government trough. The Citizens Against
Government Waste (CAGW) has formally asked the House Armed Services
Subcommittee to oppose a $21 billion deal for Boeing to lease 100
767 aerial tankers to the Air Force. The CAGW claims upgrading the
existing fleet of 127 707-based KC-135s would cost $3.8 billion and it
also points out that after leasing the 767s for 10 years the planes go
back to Boeing. The company is also (according to some) seeing some
extremely generous offers from states and towns as it dangles the carrot
of 1,000 jobs to be won by the location that will build its new 7E7
NOT ALWAYS APPRECIATED...
But there's apparently a limit to how much help the government can give
before it actually starts to hurt business. No doubt with the best of
intentions, the proposed 2004
Defense Authorization Act is laced with "buy American" provisions
that some of the major defense contractors, including Boeing, say could
make it harder for them to compete on the world market. The House
version of the bill would require that 65 percent of every plane,
bomb, truck or photocopier purchased by the Defense Department would
have to be made in the U.S. That's up from the current 50 percent. The
list of products that must be 100-percent domestically produced would be
expanded to include items such as ready-to-eat meals, tires and bomb
fuses. Defense contractors are afraid the provisions will prompt similar
protectionist moves in other countries, making it tougher for them to
compete there. More...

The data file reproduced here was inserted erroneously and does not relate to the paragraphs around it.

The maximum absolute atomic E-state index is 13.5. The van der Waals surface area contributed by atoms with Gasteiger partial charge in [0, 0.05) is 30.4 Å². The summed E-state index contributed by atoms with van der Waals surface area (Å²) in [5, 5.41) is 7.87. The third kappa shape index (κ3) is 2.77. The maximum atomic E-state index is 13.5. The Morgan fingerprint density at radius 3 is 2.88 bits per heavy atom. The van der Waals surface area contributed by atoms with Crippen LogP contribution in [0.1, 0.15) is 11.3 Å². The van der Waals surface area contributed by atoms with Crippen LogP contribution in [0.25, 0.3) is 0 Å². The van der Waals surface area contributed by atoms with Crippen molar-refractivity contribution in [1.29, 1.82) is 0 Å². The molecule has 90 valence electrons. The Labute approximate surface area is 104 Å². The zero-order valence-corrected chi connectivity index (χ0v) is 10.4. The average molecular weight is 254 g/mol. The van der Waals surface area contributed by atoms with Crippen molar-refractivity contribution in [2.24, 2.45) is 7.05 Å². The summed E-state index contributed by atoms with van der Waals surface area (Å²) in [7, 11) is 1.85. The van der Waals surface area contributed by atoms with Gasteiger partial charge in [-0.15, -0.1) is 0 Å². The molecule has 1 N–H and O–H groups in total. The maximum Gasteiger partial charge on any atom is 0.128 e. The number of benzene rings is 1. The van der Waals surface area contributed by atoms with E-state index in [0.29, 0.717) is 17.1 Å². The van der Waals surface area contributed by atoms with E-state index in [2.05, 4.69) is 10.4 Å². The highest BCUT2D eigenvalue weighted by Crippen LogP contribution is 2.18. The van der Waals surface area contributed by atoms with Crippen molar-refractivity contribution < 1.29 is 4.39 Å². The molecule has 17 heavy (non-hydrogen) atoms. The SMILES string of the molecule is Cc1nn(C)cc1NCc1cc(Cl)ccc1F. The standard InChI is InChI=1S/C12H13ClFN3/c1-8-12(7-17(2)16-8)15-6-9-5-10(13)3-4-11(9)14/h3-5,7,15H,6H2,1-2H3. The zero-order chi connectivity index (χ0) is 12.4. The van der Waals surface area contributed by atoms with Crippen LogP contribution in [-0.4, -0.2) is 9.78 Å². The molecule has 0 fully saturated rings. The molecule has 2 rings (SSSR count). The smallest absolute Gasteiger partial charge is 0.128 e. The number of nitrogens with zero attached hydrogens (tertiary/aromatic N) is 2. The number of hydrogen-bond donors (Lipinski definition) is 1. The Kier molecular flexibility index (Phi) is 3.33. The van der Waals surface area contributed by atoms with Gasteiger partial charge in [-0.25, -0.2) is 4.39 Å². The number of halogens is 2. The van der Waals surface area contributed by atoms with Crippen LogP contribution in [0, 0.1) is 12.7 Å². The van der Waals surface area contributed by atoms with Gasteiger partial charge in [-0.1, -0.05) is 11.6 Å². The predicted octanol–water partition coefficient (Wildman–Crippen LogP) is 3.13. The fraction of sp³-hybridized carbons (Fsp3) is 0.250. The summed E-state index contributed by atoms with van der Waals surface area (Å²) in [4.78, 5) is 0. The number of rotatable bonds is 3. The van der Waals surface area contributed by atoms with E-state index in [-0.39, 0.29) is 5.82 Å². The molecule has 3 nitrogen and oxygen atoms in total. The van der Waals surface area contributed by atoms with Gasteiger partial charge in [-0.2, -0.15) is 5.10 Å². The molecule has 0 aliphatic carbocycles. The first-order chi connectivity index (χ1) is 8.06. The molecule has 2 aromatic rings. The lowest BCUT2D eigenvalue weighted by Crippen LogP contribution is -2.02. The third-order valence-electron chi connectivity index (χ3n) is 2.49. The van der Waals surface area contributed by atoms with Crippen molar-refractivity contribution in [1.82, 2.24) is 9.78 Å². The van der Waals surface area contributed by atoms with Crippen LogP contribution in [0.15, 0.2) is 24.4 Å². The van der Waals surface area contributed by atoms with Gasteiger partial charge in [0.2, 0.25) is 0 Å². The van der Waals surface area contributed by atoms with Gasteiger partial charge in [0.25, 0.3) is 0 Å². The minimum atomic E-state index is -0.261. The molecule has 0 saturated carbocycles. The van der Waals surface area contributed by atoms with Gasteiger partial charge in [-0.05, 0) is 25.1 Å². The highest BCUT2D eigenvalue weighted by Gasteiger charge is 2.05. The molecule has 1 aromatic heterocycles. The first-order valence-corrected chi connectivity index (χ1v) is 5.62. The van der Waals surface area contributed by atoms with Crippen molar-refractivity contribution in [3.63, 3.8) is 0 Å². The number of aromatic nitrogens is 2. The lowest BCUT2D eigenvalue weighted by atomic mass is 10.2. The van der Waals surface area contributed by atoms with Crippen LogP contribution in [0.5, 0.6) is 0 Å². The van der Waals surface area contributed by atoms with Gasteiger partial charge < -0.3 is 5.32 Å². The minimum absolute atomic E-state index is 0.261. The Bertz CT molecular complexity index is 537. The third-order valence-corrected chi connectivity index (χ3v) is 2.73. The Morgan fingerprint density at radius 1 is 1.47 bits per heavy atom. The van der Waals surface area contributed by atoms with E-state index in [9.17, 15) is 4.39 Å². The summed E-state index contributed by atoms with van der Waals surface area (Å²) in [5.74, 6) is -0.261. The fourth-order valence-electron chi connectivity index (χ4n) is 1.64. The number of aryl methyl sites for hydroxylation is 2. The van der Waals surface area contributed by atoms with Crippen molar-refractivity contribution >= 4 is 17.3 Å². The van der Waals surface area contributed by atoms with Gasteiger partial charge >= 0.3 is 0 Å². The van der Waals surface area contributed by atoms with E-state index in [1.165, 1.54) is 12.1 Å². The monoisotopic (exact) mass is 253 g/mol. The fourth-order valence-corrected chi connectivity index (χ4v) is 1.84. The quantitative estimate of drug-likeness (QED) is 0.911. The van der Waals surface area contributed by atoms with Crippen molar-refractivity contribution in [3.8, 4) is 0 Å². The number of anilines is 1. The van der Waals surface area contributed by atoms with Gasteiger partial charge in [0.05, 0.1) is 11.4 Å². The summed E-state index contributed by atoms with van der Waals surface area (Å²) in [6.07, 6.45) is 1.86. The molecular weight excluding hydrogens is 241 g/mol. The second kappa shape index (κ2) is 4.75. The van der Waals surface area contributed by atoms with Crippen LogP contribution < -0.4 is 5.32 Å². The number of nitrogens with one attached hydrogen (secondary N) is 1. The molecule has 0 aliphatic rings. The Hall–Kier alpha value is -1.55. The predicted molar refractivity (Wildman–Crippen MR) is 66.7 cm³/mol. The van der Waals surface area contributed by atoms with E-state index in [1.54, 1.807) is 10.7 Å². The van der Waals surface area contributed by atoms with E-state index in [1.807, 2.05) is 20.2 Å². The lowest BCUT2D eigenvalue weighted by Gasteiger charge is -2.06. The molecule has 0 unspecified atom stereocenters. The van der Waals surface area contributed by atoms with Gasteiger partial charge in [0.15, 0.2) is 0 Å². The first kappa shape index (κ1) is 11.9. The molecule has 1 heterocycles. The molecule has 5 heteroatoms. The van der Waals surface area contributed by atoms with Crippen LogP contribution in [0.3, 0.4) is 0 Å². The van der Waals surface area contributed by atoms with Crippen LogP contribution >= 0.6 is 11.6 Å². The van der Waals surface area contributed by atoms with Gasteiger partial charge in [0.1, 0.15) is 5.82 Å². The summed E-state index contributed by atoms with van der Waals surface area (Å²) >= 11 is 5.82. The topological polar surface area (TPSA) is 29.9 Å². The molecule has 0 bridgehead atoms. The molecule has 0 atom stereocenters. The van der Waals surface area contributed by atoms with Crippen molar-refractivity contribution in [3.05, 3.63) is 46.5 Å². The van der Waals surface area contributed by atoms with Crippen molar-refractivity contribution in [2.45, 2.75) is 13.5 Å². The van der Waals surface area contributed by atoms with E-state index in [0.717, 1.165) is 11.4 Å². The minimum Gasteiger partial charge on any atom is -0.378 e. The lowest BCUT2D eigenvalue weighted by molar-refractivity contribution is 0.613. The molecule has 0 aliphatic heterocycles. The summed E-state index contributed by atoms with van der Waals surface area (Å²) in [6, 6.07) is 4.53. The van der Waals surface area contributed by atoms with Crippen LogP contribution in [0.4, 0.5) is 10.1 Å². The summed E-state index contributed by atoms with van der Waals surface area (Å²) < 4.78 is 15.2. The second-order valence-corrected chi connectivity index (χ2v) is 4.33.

THE MARKETPLACE DECIDES
On the battlefield that the commercial airliner market has become,
Boeing notched two significant victories earlier this month. The company
sold 45 737s to All Nippon Airways and inked a deal with AirTran Airways
for 50 Boeing 737s and another 10 717s, worth a reported $4 billion. The
sales came after Airbus
beat Boeing, which has dominated the budget airlines, for contracts
with JetBlue and easyJet. AirTran's CEO said his deal could have gone
either way because Airbus's bid was neck and neck with Boeing's.
According to an Associated Press story, a week before the AirTran
contract was signed, Boeing's financial arm exercised options to buy
more than a million shares of stock in AirTran. More...
BIRTHDAY OUT OF THIS WORLD
Dick and Burt Rutan played gracious hosts to one of the most publicized
"surprise" birthday parties ever held June 28. Their Mojave, Calif.,
Scaled Composites headquarters was descended upon by an estimated 105
Vari Ez and Long Ez homebuilts there to help the brothers celebrate
their 60th (Burt) and 65th (Dick) birthdays. The gathering set a new
record for the number of canard aircraft to gather in that spot, last
won in 1988 when 82 planes made the pilgrimage to Mojave. The latest
gathering has been in the works for months and word first got out about
it in May. Those attending got an up-close look at the Rutans' Scaled Composites entry for the X-Prize, the White
Knight launch vehicle and the Space
Ship One spacecraft. More...
PACKS WORLDWIDE PUNCH